K6 In 1935 the K6 (kiosk number six) was designed to commemorate the Silver Jubilee of King George V. It was consequently sometimes known as the "Jubilee" kiosk. It went into production in 1936. The K6 was the first red telephone kiosk to be extensively used outside London, and many thousands were deployed in virtually every town and city, replacing most of the existing kiosks and establishing thousands of new sites. In 1935 there had been 19,000 public telephones in the UK: by 1940, thanks to the K6, there were 35,000.
The design was again by Scott, and was essentially a smaller and more streamlined version of the K2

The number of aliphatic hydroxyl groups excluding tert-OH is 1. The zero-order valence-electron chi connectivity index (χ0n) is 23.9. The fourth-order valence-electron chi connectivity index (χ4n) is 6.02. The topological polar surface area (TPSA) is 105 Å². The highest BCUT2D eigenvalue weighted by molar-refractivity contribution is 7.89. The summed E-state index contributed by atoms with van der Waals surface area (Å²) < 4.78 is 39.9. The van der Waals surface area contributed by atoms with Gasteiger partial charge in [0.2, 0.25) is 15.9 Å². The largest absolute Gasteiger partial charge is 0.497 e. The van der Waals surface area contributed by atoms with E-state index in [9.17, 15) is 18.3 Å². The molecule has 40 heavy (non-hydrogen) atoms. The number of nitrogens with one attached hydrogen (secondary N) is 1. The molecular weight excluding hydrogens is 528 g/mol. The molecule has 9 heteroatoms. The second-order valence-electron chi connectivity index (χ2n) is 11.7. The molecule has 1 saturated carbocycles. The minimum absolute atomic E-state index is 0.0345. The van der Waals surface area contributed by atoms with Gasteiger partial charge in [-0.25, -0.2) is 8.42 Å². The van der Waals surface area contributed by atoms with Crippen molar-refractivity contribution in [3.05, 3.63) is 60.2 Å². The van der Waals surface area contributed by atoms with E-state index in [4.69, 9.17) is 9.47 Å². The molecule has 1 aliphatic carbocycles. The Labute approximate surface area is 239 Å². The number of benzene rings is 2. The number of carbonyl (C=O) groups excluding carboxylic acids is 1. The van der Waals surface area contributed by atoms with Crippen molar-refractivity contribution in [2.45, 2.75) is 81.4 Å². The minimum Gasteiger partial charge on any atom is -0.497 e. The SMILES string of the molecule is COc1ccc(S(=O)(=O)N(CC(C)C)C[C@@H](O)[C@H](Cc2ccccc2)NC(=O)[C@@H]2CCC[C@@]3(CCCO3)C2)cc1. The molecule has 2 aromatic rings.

Size. The K6 was 8 feet 3 inches (2.51 m) tall and weighed 13.5 cwt (0.69 tonnes).
The paint colour used most widely today is known as "currant red" and is defined by a British Standard, BS381C-Red539. This slightly brighter red was introduced with the K8 model in 1968, but went on to be used across the estate on previous models too. Hence, for complete historical accuracy, any kiosks in pre-1968 settings should really be painted in the previous, and slightly darker, shade BS381C-Red538.
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